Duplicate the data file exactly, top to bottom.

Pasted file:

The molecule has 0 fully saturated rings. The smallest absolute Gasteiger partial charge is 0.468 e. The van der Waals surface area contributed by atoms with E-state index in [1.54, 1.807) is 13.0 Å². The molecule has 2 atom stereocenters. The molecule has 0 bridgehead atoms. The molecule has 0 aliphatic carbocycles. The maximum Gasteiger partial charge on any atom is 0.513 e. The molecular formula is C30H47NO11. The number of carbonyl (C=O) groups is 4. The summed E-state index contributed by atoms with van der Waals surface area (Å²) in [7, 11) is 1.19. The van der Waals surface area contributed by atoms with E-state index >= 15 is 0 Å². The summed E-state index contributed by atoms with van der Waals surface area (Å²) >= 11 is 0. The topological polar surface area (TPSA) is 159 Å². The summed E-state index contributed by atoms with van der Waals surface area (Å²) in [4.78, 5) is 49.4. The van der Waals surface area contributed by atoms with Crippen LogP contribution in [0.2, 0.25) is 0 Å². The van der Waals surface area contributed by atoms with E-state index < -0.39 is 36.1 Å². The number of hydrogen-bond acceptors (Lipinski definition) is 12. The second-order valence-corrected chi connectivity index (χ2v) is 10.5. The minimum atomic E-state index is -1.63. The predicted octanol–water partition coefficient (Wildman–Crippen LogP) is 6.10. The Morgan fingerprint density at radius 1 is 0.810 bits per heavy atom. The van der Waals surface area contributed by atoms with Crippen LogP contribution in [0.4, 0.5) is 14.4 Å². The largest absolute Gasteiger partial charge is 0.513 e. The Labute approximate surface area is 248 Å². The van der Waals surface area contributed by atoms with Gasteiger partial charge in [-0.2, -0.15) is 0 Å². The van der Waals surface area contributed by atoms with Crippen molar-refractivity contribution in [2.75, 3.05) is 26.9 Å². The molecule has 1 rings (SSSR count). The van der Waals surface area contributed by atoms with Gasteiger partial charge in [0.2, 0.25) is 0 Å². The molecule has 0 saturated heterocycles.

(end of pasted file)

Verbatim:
The molecule has 0 fully saturated rings. The smallest absolute Gasteiger partial charge is 0.468 e. The van der Waals surface area contributed by atoms with E-state index in [1.54, 1.807) is 13.0 Å². The molecule has 2 atom stereocenters. The molecule has 0 bridgehead atoms. The molecule has 0 aliphatic carbocycles. The maximum Gasteiger partial charge on any atom is 0.513 e. The molecular formula is C30H47NO11. The number of carbonyl (C=O) groups is 4. The summed E-state index contributed by atoms with van der Waals surface area (Å²) in [7, 11) is 1.19. The van der Waals surface area contributed by atoms with E-state index >= 15 is 0 Å². The summed E-state index contributed by atoms with van der Waals surface area (Å²) >= 11 is 0. The topological polar surface area (TPSA) is 159 Å². The summed E-state index contributed by atoms with van der Waals surface area (Å²) in [4.78, 5) is 49.4. The van der Waals surface area contributed by atoms with Crippen LogP contribution in [0.2, 0.25) is 0 Å². The van der Waals surface area contributed by atoms with E-state index < -0.39 is 36.1 Å². The number of hydrogen-bond acceptors (Lipinski definition) is 12. The second-order valence-corrected chi connectivity index (χ2v) is 10.5. The minimum atomic E-state index is -1.63. The predicted octanol–water partition coefficient (Wildman–Crippen LogP) is 6.10. The Morgan fingerprint density at radius 1 is 0.810 bits per heavy atom. The van der Waals surface area contributed by atoms with Crippen LogP contribution in [0.4, 0.5) is 14.4 Å². The largest absolute Gasteiger partial charge is 0.513 e. The Labute approximate surface area is 248 Å². The van der Waals surface area contributed by atoms with Gasteiger partial charge in [-0.2, -0.15) is 0 Å². The van der Waals surface area contributed by atoms with Crippen molar-refractivity contribution in [2.75, 3.05) is 26.9 Å². The molecule has 1 rings (SSSR count). The van der Waals surface area contributed by atoms with Gasteiger partial charge in [0.2, 0.25) is 0 Å². The molecule has 0 saturated heterocycles.